By now the world is well aware of the injustices heaped upon not only Jewish artists during the Holocaust, but the decent souls who stood in the line of their defense. Clearly, to deny an established and well-respected artist the right to work, or to be heard and read, as in the case of Viennese author and playwright Stefan Zweig, is to blot out his identity and existence. We know that all of humanity stands to lose when its creative forces are silenced. One cannot help but contemplate the amount of sheer talent and genius that was extinguished at the self-destructive hands of the Third Reich.
Recently I reconnected with Bob Elias, President of The OREL Foundation. I clicked on this site and listened to an audio welcome by founder and artistic director, James Conlon. The OREL Foundation, through their website, is devoted to providing a resource for scholars, musicians, and music lovers. Its aim is to inspire further research and performances of music by composers banned and suppressed from 1933-1945. I couldn't believe the wealth of material on this website available for exploration.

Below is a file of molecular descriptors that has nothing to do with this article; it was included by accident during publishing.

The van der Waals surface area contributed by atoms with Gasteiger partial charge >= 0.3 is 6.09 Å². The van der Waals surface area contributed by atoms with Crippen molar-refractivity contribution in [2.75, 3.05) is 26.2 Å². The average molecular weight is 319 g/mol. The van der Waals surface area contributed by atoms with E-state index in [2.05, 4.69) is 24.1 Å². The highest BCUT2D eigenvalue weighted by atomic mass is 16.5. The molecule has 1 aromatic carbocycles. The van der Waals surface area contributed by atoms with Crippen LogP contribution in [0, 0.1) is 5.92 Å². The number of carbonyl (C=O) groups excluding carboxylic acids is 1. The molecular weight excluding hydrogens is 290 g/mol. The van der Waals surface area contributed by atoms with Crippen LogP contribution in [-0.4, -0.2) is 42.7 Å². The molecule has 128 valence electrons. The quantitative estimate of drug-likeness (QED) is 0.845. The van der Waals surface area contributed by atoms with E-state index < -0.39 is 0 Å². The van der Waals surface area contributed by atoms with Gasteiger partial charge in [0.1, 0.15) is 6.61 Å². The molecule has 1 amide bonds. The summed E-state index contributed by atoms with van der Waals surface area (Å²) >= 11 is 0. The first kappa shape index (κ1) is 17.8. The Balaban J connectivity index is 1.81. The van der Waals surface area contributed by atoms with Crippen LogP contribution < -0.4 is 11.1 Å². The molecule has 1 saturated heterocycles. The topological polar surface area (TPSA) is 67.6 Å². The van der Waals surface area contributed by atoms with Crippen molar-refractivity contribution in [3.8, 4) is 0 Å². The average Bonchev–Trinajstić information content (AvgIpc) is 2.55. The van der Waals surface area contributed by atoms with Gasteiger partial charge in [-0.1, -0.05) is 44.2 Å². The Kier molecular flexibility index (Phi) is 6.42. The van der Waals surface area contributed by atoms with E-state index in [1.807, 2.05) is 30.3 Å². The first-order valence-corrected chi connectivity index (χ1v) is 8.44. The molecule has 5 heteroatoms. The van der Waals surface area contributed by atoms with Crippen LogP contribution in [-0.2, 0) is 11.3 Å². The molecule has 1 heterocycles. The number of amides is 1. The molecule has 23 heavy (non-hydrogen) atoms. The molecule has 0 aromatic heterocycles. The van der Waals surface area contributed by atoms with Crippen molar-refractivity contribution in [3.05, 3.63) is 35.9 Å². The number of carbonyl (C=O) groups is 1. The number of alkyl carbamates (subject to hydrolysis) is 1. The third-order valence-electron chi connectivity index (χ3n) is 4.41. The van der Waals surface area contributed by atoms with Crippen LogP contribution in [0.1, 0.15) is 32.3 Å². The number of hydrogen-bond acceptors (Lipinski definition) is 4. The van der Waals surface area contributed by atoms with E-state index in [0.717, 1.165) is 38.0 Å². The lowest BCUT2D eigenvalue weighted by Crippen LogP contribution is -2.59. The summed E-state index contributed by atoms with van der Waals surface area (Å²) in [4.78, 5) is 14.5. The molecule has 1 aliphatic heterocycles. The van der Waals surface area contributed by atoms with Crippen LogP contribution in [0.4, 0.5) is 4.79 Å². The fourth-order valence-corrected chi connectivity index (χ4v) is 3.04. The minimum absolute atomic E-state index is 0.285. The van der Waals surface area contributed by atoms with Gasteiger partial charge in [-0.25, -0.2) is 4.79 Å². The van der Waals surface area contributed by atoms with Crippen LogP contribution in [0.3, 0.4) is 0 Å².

|The Dwarf: Rodrick Dixon (L.A. Opera)|
Zemlinsky's expressive score is spell-binding. Orientalist idioms recall those of Mahler and lighter sections, those of Lehar. The music is perfectly suited to Wilde's fairy-tale plot, although the opera's psychological complexity might have been somewhat of an obstacle to its initial success. Ridiculed for having been "ugly as sin" and referred to as "the gnome" by his lover, the Viennese femme fatale, Alma Schindler (who later married Gustav Mahler and a few other leading men), "The Dwarf" might be the closest window we can crack open to probe Zemlinsky's wounded self-image. Although he emigrated to the United States in 1938 to join his brother-in-law, composer Arnold Schoenberg, after having witnessed strong anti-semitism in Vienna, Zemlinsky lived out the remainder of his years in relative obscurity.
My exploration continues. In the next day or two, I'll receive Franz Schreker's "Die Gezenchneten".
I fell madly in love with this prelude. Listen yourself. You might catch strains of "Star Trek: The Movie".